Ethicist Stef Groenewoud says to Reformatorisch Dagblad that the current euthanasia practice can be classified as "careful". However, he worries about the loosening of these boundaries. "When more and more cases are deemed to fulfil the criteria, couples will receive permission more easily to end their lives together, as it is called."


Van Agt's duo euthanasia also received much attention in media outside of the Netherlands. In Italy, for example, the news was received with mixed feelings, the Dutch daily Reformatorisch Dagblad stated. In the Southern European country, all forms of self-determined death are currently forbidden. The leftist newspaper La Repubblica writes about a choice, while the rightist newspaper Il Giornale only states that the practice has been allowed in the Netherlands since 2002.

Euthanasia has been a sensitive issue in Italy. There have been several proposals for legalisation since 1984. However, until now, none have been accepted, even though the Constitutional Court ruled that the government should make a regulation to legalise the practice.

Currently, regions have the authority to decide whether they want to legalise the practice in their own territories. Emilia-Romagna was the first to implement a regional euthanasia regulation last week. However, it is uncertain whether this is the first step to a national regulation. The Catholic Church has declared that it opposes all forms of self-determined death. And in a country like Italy, that is important too.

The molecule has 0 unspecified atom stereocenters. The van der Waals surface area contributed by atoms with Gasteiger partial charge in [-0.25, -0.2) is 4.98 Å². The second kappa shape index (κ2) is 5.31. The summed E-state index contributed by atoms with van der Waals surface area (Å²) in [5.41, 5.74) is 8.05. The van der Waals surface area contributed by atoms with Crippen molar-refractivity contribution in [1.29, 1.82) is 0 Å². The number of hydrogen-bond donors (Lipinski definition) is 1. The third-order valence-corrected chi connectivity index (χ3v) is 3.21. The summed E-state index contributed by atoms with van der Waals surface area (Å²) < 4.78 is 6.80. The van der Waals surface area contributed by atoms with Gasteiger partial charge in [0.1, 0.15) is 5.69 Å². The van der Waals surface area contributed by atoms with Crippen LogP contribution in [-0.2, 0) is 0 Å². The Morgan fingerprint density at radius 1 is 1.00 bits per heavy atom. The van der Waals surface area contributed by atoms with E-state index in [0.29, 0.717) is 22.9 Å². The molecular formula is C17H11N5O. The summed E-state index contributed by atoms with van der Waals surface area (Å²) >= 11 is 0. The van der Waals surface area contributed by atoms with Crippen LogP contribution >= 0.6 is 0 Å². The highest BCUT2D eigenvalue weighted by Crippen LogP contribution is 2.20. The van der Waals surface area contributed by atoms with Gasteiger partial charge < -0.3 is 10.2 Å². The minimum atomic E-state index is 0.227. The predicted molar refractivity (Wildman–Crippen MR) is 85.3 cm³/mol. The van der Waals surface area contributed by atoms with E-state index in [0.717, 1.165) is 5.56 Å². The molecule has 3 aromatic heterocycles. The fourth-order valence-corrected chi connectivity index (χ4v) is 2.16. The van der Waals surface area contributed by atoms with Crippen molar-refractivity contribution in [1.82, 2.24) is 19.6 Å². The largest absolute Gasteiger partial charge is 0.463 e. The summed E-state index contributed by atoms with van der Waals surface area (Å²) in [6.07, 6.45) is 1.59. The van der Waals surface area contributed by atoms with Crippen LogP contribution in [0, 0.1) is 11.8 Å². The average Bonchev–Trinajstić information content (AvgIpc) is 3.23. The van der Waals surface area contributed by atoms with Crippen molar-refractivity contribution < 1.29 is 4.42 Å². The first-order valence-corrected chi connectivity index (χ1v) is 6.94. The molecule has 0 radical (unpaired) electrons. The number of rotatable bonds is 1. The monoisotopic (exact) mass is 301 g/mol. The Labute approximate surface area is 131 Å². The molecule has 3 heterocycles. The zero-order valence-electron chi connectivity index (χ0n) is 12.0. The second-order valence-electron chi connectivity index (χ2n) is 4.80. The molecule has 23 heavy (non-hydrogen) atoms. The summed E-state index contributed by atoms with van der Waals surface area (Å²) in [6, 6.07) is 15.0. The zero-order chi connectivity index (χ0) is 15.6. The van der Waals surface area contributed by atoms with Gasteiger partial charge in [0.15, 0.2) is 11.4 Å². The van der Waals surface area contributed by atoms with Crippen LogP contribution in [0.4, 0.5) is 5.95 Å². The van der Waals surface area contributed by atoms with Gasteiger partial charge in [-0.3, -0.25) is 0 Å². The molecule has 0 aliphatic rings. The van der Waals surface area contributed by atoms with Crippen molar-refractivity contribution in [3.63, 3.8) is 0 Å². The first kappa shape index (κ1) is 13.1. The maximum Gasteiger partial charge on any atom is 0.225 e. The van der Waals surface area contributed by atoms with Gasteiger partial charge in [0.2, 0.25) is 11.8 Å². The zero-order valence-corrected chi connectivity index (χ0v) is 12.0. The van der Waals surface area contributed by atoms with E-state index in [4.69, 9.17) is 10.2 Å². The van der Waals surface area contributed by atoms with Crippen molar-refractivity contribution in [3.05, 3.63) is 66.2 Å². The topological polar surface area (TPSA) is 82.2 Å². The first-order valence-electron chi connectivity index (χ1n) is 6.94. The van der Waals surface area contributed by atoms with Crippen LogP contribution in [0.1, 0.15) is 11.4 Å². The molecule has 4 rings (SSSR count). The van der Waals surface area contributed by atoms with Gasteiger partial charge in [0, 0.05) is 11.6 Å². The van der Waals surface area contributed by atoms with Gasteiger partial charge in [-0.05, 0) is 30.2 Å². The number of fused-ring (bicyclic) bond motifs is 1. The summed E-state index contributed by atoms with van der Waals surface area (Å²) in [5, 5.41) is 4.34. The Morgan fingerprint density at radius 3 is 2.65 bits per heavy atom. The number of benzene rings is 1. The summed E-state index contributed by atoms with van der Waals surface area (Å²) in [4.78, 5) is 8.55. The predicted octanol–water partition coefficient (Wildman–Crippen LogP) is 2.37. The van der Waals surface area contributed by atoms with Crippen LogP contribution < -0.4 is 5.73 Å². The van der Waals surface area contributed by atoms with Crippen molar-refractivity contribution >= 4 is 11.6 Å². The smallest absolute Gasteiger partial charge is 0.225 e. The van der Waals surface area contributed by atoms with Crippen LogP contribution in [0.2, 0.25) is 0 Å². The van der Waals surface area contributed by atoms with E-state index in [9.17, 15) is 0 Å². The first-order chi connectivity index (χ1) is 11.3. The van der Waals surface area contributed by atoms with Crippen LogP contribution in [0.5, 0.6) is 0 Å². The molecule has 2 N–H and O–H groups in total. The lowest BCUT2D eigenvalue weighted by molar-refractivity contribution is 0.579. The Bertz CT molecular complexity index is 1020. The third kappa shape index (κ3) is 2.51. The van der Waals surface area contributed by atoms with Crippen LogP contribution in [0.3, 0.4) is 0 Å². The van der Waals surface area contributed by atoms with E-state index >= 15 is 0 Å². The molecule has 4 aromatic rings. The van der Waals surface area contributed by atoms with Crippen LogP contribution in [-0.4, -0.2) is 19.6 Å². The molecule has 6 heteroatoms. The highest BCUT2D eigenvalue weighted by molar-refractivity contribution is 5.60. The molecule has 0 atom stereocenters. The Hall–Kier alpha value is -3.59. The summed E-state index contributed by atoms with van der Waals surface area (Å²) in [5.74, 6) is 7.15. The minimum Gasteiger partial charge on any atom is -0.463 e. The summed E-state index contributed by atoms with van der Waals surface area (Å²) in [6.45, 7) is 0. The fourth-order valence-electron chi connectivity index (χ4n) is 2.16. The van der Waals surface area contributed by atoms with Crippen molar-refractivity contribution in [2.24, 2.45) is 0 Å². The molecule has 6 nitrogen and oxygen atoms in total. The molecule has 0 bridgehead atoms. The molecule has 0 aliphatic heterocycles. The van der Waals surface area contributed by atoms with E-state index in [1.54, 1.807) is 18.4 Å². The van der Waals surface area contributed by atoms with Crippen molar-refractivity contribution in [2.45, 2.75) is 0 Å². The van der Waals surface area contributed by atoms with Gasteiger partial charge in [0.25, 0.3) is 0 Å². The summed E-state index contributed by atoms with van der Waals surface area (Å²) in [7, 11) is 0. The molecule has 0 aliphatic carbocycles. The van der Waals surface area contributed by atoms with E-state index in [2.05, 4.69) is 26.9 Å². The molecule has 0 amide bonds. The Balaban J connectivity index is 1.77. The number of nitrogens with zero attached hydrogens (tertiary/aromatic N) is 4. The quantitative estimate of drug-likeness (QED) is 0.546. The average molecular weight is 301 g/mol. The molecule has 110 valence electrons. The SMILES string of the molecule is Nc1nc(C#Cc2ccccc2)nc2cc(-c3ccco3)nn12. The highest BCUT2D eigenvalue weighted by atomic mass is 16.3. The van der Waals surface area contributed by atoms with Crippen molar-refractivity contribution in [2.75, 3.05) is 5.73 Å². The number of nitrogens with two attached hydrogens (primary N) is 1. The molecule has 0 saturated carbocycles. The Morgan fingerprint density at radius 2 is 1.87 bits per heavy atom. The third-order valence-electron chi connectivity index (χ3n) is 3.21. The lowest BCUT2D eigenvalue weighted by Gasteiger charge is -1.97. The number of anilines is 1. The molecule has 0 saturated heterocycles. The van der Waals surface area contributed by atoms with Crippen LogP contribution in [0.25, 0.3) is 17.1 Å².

Also, in Belgium, duo euthanasia is allowed under certain circumstances, Standaard writes. The practice does not happen regularly because, like in the Netherlands, it is complicated to fulfil all conditions together. Yet, there are a few cases where both husband and wife ended their lives at the same time.

In Switzerland, where assisted suicide regulations are quite liberal, people have ended their lives together since the early 2000s already.

Currently, the Netherlands, Belgium, Luxembourg, Spain, Portugal, and Switzerland have legalised self-determined death.

France and Germany are working on legislation on this issue.